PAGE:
Even the first lady has joined in the debate over dictionary Le Petit Robert’s decision to include the gender-neutral pronoun ‘iel’ in its next edition, as an alternative to ‘il’ (he) or ‘elle’ (she). “The French language is so beautiful. There are two pronouns: il and elle, and that’s a good thing,” Brigitte Macron said last week during a visit to a Paris school in the company of Education Minister Jean-Michel Blanquer. The latter had been angry before. “Inclusive spelling is not the future of the French language,” wrote Blanquer on Twitter.
Le Petit Robert defines ‘weed’ as a way of referring to a person regardless of gender. In English, non-binary persons use the word ‘they’, but in French the third person plural does not work: you then arrive at ‘ils’ or ‘elles’ again. Hence iel, as in: “Iel habite à Paris.”
Publisher Le Robert has defended itself against the outcry. The word ‘weed’ is not yet widely used, according to director Charles Bimbenet. That’s why it says ‘rare’. But there has been strong growth in recent months. Moreover, the word is not easy to understand. Therefore, we thought it useful to clarify its meaning for those who come across it. Everyone is then free to use or reject the word.”
English sneaks in
Tampering with the French language is always sensitive, even if attempts to ban the use of English words seem to have given up altogether. Even the French railways today use corrupted names like Ouigo (‘we go’) and Izy (‘easy’) to advertise their trains.
The gender of words has always been a tricky problem because in French traditionally the masculine always takes precedence, for example to indicate professions (professor, author). The Académie Française, which watches over the French language, decided in 2019 that the feminization of words ending in -eur poses no threat to the French language. Professeure and author, but also écrivaine and autrice, have since been admitted.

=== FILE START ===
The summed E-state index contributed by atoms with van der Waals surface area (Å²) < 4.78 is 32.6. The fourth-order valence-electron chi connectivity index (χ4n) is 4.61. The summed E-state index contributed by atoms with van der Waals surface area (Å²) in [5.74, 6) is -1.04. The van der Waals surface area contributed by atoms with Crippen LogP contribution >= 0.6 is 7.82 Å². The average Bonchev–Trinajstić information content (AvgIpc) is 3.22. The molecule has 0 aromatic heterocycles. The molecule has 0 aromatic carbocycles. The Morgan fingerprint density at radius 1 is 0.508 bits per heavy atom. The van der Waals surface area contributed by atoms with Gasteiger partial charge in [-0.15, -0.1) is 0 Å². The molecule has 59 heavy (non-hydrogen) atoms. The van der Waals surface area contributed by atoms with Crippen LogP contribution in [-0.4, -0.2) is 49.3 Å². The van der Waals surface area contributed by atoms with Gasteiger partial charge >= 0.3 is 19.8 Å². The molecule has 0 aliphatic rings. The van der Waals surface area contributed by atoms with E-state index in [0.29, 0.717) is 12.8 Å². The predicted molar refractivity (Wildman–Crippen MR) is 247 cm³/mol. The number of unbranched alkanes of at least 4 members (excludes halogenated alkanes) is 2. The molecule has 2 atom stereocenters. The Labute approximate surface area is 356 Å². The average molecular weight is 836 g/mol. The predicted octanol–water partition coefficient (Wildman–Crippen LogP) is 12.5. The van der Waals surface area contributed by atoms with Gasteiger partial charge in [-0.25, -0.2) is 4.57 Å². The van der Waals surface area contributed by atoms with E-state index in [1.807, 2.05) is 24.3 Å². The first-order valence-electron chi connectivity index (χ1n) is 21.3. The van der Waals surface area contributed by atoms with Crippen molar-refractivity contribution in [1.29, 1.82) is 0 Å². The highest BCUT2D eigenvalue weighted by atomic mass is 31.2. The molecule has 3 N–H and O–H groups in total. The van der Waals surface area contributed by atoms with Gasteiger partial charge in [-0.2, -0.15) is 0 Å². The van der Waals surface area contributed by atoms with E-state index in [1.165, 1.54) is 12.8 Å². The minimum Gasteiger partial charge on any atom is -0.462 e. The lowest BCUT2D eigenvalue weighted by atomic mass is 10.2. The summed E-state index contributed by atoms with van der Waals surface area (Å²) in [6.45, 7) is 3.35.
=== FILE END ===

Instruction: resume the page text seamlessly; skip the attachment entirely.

It is more difficult with le point médian, the intermediate point. Especially in left-wing circles it has been customary for some time to use points in the salutation of a letter or email for inclusivity. Dear readers, for example, Cher.es becomes lecteur.rice.s. The Académie Française called those dots a “deadly danger” to the French language in 2017, and Education Minister Blanquer has banned their use in schools this year.
The Académie has not yet commented on weediness, but MP François Jolivet (who earlier this year also demanded a ban on intermediate points) has written an angry letter asking the institution to take a position. For iel, Jolivet writes, “is the harbinger of the ‘woke’ ideology that seeks to destroy our values.”
The right-wing media and politicians in France have been obsessed for years with ‘wokism’ and ‘cancel culture’ (a French translation has not yet been found), which they believe are a threat to French identity. But if the Académie speaks out, it remains to be seen whether that will have much effect. The institution’s influence is waning, as witnessed last year’s decision that it should be ‘la Covid’, while almost everyone in France is saying ‘le Covid’.